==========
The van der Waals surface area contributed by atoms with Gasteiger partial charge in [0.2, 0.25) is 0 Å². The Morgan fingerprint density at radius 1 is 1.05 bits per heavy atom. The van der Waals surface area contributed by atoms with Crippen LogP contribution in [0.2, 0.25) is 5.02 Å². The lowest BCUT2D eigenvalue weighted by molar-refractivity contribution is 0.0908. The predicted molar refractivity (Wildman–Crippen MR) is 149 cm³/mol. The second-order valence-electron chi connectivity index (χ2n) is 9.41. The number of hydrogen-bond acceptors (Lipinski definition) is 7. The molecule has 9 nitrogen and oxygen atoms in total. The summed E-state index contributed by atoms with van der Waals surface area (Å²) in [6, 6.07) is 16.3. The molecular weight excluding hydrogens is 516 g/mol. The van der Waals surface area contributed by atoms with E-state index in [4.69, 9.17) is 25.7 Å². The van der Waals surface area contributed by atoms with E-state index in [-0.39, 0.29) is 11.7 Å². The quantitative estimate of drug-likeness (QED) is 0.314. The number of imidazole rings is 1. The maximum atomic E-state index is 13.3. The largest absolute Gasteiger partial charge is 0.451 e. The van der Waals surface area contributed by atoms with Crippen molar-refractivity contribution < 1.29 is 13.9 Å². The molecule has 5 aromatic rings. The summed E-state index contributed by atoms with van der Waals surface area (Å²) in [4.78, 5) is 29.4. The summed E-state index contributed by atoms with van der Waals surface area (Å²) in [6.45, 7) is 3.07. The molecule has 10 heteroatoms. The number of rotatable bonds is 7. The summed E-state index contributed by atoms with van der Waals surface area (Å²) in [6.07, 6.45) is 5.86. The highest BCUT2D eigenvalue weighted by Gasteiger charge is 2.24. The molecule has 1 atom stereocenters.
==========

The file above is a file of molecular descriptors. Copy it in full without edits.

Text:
The van der Waals surface area contributed by atoms with Gasteiger partial charge in [0.2, 0.25) is 0 Å². The Morgan fingerprint density at radius 1 is 1.05 bits per heavy atom. The van der Waals surface area contributed by atoms with Crippen LogP contribution in [0.2, 0.25) is 5.02 Å². The lowest BCUT2D eigenvalue weighted by molar-refractivity contribution is 0.0908. The predicted molar refractivity (Wildman–Crippen MR) is 149 cm³/mol. The second-order valence-electron chi connectivity index (χ2n) is 9.41. The number of hydrogen-bond acceptors (Lipinski definition) is 7. The molecule has 9 nitrogen and oxygen atoms in total. The summed E-state index contributed by atoms with van der Waals surface area (Å²) in [6, 6.07) is 16.3. The molecular weight excluding hydrogens is 516 g/mol. The van der Waals surface area contributed by atoms with E-state index in [4.69, 9.17) is 25.7 Å². The van der Waals surface area contributed by atoms with E-state index in [-0.39, 0.29) is 11.7 Å². The quantitative estimate of drug-likeness (QED) is 0.314. The number of imidazole rings is 1. The maximum atomic E-state index is 13.3. The largest absolute Gasteiger partial charge is 0.451 e. The van der Waals surface area contributed by atoms with Crippen molar-refractivity contribution < 1.29 is 13.9 Å². The molecule has 5 aromatic rings. The summed E-state index contributed by atoms with van der Waals surface area (Å²) in [4.78, 5) is 29.4. The summed E-state index contributed by atoms with van der Waals surface area (Å²) in [6.45, 7) is 3.07. The molecule has 10 heteroatoms. The number of rotatable bonds is 7. The summed E-state index contributed by atoms with van der Waals surface area (Å²) in [6.07, 6.45) is 5.86. The highest BCUT2D eigenvalue weighted by Gasteiger charge is 2.24. The molecule has 1 atom stereocenters.